Slices of Life from LA

Our view of the US at present is obscured by the news, from our position in Europe. Here are dispatches from across the city of Los Angeles, reporting from life on the ground as the skies clear and the initial panic-dust settles. For now.

Wyatt Troll. Age: 30-something
Director of Photography and Photographer.
Position: Los Feliz

  • How would you describe your days in lockdown?
    Los Angeles: it is quiet. the air is clean unlike anything in the last 75 years. the larger % of the population is indoors. It is beautiful. It is also scary.
    My days in lockdown: are an awareness and an awakening to myself and being a human without a societal feedback loop. i.e. why are we here as a conciseness on this planet as we make our next big digital step? what are our choices for what our stories -personal and globally- are going to be?
  • What’s the overall vibe amongst your friends, peers, neighbours and fellow LA ppl?
    Most are pent up , watchful , loving, worried.

    Trends are the same. but as it warms up outside to spring air, something stirs.
  • Do you find the new ways of online life exciting, exhausting, or something else?
    Online life= strange. People are connecting in VR, but its still a weird nascent uncanny valley, or like a low grade drug, where you are left wanting the real thing.
  • If there’s one thing you’re loving right now, what is it?
    I am loving springtime and nature. The park is still open for biking, and because of the heavy rains, spring is springing hardcore:)

Yael Greenberg. Age: 32
Freelance Project Manager and Producer.
Position: Hollywood Dell

  • What’s the situation in LA at present?
    Today is April 23rd.  LA and CA as a whole are doing pretty good in terms of cases – as of today 96 per 100k residents.

    Though we are sheltering in place and keeping social distance rules, we are very lucky to have beautiful weather, and much space, even in our own neighborhoods to go for a stroll or a run, we have our cars to drive around and so overall I think most of us feel far less restricted and locked in.
    I can still see people out and about on my walks or drives, and the supermarket which were emptied out the first few weeks are again stocked and the panic level seemed to have subsided in a meaningful way, I don’t know if its because we adapt so fast or because things are actually better.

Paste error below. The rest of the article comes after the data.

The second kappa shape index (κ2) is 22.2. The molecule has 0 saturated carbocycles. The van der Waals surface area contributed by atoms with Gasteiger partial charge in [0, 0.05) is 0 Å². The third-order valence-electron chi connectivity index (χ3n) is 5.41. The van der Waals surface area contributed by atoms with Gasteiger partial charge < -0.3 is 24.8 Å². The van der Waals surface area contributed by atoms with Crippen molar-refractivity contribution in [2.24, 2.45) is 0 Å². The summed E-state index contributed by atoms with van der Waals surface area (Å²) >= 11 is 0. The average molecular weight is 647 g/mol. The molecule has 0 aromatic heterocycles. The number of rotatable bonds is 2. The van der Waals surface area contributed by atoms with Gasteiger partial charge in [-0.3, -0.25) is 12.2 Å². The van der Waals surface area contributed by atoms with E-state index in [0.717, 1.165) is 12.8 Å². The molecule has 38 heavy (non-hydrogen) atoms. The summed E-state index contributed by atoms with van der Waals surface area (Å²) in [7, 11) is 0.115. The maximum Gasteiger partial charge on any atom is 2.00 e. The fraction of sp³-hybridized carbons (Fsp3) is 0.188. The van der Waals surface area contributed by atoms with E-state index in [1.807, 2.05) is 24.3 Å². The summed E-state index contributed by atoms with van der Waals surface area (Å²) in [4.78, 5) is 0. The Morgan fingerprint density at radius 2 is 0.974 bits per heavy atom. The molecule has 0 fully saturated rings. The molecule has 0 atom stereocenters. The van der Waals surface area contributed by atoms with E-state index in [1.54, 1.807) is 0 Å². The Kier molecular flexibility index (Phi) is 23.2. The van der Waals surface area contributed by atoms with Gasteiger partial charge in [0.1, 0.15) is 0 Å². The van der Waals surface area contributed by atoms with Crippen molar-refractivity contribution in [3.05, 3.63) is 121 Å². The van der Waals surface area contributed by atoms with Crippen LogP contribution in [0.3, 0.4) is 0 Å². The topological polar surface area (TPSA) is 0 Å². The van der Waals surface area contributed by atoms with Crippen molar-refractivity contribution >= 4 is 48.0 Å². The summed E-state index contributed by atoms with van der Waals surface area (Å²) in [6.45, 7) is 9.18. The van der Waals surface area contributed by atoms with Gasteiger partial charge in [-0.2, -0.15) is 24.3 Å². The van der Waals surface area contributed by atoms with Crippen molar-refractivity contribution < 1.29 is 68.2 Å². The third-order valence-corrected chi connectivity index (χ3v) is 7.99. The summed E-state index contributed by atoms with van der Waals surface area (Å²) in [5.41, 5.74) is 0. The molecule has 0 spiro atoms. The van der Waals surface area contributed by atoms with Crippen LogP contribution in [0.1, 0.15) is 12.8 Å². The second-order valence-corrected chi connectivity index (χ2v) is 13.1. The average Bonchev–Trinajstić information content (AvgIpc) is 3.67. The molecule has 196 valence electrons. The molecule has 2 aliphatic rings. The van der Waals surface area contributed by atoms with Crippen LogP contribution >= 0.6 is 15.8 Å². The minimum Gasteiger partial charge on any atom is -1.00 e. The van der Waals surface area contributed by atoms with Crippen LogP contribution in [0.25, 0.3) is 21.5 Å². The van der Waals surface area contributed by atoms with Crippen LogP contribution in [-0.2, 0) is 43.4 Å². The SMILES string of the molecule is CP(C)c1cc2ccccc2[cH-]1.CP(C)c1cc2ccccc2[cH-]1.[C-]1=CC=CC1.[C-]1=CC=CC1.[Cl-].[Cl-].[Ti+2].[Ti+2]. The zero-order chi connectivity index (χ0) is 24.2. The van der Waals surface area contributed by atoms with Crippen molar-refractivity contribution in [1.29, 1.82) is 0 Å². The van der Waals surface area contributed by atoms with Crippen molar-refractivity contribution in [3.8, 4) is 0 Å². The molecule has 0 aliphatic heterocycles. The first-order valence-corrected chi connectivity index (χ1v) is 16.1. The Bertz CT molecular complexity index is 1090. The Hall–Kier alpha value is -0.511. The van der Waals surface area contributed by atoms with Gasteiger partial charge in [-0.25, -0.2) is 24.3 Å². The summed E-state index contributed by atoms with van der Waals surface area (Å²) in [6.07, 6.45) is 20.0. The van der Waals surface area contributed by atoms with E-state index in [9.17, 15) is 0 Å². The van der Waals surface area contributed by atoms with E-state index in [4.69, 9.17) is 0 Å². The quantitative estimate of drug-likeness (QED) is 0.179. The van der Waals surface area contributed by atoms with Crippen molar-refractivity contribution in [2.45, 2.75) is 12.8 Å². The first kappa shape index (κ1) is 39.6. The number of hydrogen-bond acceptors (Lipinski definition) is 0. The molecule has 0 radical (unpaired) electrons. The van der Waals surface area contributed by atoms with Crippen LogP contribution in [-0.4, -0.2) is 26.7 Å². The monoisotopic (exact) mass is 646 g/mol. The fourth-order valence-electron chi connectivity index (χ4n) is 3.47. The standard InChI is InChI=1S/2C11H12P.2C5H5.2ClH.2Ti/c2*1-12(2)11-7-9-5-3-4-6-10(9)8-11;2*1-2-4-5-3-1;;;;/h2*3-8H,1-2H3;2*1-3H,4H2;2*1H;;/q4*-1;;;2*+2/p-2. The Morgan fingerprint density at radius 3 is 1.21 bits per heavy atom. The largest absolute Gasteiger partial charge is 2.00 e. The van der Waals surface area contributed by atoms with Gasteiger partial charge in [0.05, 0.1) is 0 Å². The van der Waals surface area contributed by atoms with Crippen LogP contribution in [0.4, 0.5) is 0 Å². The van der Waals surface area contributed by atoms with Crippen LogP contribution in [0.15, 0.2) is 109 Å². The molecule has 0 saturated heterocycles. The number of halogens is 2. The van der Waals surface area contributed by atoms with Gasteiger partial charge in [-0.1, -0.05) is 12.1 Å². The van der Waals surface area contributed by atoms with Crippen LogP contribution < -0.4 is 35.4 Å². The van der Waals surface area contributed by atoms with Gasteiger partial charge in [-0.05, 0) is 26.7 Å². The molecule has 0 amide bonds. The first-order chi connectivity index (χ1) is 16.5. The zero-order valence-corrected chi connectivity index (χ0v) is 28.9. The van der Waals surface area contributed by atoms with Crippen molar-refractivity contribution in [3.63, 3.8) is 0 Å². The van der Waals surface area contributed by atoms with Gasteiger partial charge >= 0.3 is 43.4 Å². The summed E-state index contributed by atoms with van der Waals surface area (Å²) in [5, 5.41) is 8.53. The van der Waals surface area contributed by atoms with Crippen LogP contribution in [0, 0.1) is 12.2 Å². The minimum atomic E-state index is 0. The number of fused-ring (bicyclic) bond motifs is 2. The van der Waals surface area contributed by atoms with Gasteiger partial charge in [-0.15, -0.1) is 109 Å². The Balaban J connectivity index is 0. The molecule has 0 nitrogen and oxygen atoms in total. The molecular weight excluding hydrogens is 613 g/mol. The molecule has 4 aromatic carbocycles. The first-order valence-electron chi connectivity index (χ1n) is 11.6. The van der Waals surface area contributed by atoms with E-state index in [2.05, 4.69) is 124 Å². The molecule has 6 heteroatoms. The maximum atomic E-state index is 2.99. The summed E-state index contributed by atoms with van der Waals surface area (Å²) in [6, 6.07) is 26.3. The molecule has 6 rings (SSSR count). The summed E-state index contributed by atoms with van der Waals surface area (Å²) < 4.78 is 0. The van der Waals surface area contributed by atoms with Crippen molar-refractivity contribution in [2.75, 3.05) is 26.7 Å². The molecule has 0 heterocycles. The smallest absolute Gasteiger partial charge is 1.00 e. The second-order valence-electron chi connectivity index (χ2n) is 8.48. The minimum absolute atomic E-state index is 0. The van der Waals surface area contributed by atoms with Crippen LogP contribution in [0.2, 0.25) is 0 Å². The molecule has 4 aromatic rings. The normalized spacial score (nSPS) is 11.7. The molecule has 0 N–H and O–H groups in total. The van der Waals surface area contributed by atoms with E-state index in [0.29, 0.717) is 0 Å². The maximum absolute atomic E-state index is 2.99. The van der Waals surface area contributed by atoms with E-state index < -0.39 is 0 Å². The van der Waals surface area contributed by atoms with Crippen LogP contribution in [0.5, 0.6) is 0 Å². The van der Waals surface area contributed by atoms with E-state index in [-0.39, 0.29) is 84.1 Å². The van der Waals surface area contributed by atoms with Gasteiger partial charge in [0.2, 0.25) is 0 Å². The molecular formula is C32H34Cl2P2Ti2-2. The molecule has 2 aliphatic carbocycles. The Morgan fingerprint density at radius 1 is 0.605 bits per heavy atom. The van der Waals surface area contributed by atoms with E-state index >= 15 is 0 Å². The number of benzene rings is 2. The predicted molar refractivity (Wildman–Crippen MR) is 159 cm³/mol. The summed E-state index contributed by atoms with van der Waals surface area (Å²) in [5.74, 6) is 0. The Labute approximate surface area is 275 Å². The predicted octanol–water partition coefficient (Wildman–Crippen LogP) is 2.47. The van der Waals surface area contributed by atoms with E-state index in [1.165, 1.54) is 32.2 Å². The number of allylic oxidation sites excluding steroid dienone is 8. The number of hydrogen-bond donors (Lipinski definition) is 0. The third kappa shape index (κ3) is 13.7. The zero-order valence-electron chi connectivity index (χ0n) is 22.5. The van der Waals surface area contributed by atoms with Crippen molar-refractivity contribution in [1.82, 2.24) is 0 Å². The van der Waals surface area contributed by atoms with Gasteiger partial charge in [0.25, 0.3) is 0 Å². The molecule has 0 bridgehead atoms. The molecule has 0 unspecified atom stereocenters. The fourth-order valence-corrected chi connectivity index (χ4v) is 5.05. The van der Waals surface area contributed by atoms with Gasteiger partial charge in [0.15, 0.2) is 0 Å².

Restaurants are closed but still do delivery and pick up and surprisingly some farmers markets are still open.
  • How would you describe your days in lockdown?
    I work from home anyway so it isn’t a big change but I am surprised by how much time and energy thinking of what to cook, deploying a groceries strategy, cooking and cleaning takes… I am fortunate to live with a friend so we are not lonely, I usually spend time in the morning meditating or writing and then spend the rest of my day working, reading, zoom calls, and talking on the phone a lot…We try to take a walk in the neighborhood once a day, in the weekend a long run. We make nice dinners at night and watch movies. I learned to appreciate all the trees and plants in my vicinity. I was longing before this all began, for some real time off and away but I actually find myself very busy and occupied all day long, Time seems to go by faster somehow.But I would say that the days are very pleasant and enjoyable, I enjoy the quietness and some time to be more of an introvert. I feel more present and energetic than usual.
  • What’s the overall vibe amongst your friends, peers, neighbours and fellow LA ppl?
    I gladly managed to stay pretty calm throughout this experience. There was an initial panic that I believe was mainly the result of not knowing what is going on and what will happen, i think once the mayor gave his first few addresses that calmed people down, for now – some of my friends are using the time to take care of themselves, to slow down, to make art while others are in and out of anxiety and try to keep themselves occupied consistently. At least in my immediate community everyone seem to be handling it all very well and find ways to make the most out of this time.